For many students, it’s a struggle to pay for college.
But students who may be here in the United States illegally face an extra challenge: They don’t qualify for federal financial aid or many scholarships.
That was the situation for Jonathan Zapeta.
He came to the United States from Guatemala when he was six years old. Then, later in his senior year of high school, he got into the University of Texas at Austin, but didn’t know how he was going to pay for it.
So he confided in his teacher Mary Frances Carter.
Mary Frances Carter (MFC): It was the last period of the day. It was my off-period of the day and you would always help me grade. So, after a very long pause, you said, ‘Can I talk to you about something?’
Jonathan Zapeta (JZ): I confided in you as a friend. And then as I told you that I was undocumented, I just felt a great burden lifted off my shoulders.
MFC: Why do you think it felt like a burden to you?
JZ: I truly felt as though it was the biggest secret of my life. I felt as though it was something that should remain hidden no matter what.
Knowing that you’d respond well to it and, you know, taking that leap of faith has truly helped me a lot and it gave me a lot of confidence that I used to, you know, tell my other friends and to tell other fellow teachers and to get involved with equal rights advocation.
MFC: The thing that stuck out to me the most was this just immediate fury that there was this monetary obstacle that was stemming entirely from the fact that undocumented students have such a hard time getting financial aid.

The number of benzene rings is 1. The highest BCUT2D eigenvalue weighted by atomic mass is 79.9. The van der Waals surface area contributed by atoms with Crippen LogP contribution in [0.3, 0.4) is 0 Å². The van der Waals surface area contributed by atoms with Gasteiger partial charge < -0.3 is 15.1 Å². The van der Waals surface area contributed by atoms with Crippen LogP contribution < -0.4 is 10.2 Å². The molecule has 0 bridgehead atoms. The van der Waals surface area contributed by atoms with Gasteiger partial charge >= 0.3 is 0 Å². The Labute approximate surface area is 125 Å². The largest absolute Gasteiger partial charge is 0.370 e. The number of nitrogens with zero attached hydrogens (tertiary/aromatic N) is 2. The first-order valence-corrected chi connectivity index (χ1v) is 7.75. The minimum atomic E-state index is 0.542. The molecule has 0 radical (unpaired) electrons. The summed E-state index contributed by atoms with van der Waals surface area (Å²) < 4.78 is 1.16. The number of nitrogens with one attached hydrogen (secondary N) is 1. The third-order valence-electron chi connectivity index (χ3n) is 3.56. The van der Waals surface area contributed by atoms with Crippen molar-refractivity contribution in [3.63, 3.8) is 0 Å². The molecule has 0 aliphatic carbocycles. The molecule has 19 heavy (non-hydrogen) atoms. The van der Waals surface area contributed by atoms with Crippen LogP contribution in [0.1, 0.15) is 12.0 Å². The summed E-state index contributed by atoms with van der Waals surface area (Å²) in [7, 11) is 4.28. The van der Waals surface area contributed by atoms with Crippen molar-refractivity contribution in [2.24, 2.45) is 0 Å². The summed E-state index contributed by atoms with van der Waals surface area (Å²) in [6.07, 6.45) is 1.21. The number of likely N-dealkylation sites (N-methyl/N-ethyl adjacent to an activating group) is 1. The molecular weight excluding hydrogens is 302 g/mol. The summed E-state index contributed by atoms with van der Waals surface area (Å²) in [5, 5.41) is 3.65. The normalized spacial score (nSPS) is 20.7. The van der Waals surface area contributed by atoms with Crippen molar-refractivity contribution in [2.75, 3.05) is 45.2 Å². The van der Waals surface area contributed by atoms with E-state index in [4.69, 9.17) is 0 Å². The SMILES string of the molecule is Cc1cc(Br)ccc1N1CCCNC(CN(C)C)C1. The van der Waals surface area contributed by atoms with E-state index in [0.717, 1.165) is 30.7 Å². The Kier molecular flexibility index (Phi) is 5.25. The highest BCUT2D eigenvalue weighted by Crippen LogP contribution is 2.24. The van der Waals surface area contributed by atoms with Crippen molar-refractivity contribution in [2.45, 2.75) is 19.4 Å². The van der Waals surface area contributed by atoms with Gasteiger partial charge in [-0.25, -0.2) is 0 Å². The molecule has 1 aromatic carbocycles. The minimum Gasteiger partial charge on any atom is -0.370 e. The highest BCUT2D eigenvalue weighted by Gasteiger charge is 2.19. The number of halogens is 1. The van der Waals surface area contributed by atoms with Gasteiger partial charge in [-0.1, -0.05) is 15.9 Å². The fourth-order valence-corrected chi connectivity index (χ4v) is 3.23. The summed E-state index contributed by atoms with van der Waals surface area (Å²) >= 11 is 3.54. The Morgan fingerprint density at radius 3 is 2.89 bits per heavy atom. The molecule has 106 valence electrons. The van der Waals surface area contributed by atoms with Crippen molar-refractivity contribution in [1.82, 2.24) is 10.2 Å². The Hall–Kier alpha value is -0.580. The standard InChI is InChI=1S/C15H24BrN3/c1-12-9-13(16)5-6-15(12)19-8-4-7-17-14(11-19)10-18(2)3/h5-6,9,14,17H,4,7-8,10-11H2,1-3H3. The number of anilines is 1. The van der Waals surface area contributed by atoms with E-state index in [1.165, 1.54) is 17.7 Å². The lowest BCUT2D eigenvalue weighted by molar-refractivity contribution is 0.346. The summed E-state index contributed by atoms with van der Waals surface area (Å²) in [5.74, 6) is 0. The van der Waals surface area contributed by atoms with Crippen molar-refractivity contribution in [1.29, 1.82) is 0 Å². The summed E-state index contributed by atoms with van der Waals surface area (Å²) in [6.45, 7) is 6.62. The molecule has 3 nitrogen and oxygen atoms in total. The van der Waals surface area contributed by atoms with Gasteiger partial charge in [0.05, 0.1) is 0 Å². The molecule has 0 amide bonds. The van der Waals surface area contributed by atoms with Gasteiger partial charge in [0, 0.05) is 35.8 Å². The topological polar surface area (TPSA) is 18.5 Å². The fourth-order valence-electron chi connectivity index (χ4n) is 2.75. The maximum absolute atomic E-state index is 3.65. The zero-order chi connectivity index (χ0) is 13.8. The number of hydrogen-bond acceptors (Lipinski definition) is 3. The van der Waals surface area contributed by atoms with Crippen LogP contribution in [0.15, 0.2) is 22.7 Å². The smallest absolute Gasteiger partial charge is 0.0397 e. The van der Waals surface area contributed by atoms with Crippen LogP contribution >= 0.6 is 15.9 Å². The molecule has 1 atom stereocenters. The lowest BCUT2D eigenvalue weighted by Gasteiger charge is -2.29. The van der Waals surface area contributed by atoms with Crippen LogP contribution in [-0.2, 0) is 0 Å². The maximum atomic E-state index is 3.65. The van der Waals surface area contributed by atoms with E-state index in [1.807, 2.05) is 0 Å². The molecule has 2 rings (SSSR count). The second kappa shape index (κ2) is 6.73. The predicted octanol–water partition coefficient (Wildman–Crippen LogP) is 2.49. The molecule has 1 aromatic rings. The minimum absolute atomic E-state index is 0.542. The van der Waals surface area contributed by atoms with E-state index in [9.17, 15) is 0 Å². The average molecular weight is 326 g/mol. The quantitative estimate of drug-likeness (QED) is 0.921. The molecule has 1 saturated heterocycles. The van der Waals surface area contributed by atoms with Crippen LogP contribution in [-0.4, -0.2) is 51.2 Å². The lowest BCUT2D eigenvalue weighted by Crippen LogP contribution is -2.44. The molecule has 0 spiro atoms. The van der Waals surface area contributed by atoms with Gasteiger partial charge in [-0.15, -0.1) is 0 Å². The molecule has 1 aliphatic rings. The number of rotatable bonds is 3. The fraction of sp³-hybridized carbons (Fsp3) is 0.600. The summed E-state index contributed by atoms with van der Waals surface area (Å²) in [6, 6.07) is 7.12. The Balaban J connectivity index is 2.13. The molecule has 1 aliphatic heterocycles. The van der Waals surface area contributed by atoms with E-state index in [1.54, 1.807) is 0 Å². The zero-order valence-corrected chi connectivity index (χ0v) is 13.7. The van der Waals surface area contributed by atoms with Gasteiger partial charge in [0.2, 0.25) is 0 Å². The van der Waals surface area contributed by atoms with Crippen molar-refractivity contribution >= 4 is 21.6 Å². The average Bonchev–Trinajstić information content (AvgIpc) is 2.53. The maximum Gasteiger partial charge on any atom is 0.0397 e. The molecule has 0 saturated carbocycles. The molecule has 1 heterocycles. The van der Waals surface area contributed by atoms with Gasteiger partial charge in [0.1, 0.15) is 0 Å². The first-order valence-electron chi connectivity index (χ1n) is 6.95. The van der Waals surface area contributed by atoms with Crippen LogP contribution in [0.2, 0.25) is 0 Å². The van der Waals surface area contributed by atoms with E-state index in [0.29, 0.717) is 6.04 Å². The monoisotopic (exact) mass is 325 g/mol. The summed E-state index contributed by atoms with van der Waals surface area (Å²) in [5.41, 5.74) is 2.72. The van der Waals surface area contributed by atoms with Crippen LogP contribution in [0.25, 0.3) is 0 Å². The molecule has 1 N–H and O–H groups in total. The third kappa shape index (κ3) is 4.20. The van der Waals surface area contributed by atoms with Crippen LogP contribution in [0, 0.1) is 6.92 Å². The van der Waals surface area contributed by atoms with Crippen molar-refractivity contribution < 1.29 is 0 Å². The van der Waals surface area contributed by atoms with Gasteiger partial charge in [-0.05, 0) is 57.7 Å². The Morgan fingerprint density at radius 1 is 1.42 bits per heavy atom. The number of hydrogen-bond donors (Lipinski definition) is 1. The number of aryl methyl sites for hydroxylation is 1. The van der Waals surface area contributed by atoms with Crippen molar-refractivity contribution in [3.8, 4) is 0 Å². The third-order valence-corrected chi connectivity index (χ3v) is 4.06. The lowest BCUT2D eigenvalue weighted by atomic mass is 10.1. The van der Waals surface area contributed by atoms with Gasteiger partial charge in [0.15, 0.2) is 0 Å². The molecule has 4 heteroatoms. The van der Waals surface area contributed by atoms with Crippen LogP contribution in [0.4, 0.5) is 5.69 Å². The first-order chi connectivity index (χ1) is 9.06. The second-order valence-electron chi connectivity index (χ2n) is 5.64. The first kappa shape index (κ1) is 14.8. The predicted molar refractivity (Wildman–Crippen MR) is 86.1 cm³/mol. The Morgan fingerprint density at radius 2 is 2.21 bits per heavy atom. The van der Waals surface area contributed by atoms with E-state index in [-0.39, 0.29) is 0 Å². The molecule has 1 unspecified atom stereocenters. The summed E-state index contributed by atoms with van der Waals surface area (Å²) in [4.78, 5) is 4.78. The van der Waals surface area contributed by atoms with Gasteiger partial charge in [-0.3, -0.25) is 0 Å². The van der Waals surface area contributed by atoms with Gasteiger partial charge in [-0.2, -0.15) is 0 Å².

JZ: There were a lot of scholarships. But the one sentence that just disappointed me was “must be a U.S. resident to apply.”
MFC: Something I didn’t share at the time, but that was going through my mind when we were having that conversation is that I was remembering this conversation the year before with another one of my students, Rodrigo, and how he was saying, well, he wasn’t going to UT because he wasn’t a citizen.
And it will probably remain one of my biggest regrets that I never really followed up on helping Rodrigo go to UT.
I knew that I couldn’t have another regret and that there needs to be … there needed to be something different this year and so I hope that we are writing a different ending.
JZ: Well, I actually have some good news. I was offered around $10,000 in school grants, and that was after around two months of you know being in …
MFC: Stress …
JZ: Yes, a lot of stress stemming from the fact that I thought I wasn’t getting any financial aid whatsoever. Knowing that UT gave me money just made me feel so ecstatic about just going to college and knowing that the financial burden wouldn’t be as much.
MFC: That sense of victory, that sense of validation you felt when you got that email from UT – I want more of that, I want to recreate that, because to me that’s so … That’s something that every student who works towards a goal like UT should be able to achieve.
So next year Spring Woods High School will be rolling out a new program that is designed to support 20 to 40 undocumented students or students who don’t have status in their senior year.
JZ: So when you told me about your Dream Project,
MFC: You really don’t like the title, do you?
JZ: It’s kind of cheesy.
MFC: Well, I’m open to suggestions.
JZ: But yeah, it made me happy knowing that you were taking the initiative to help other future students and just knowing that they’ll have teachers like yourself to support them, and that they won’t necessarily have to go through what I went through –it just made me happy.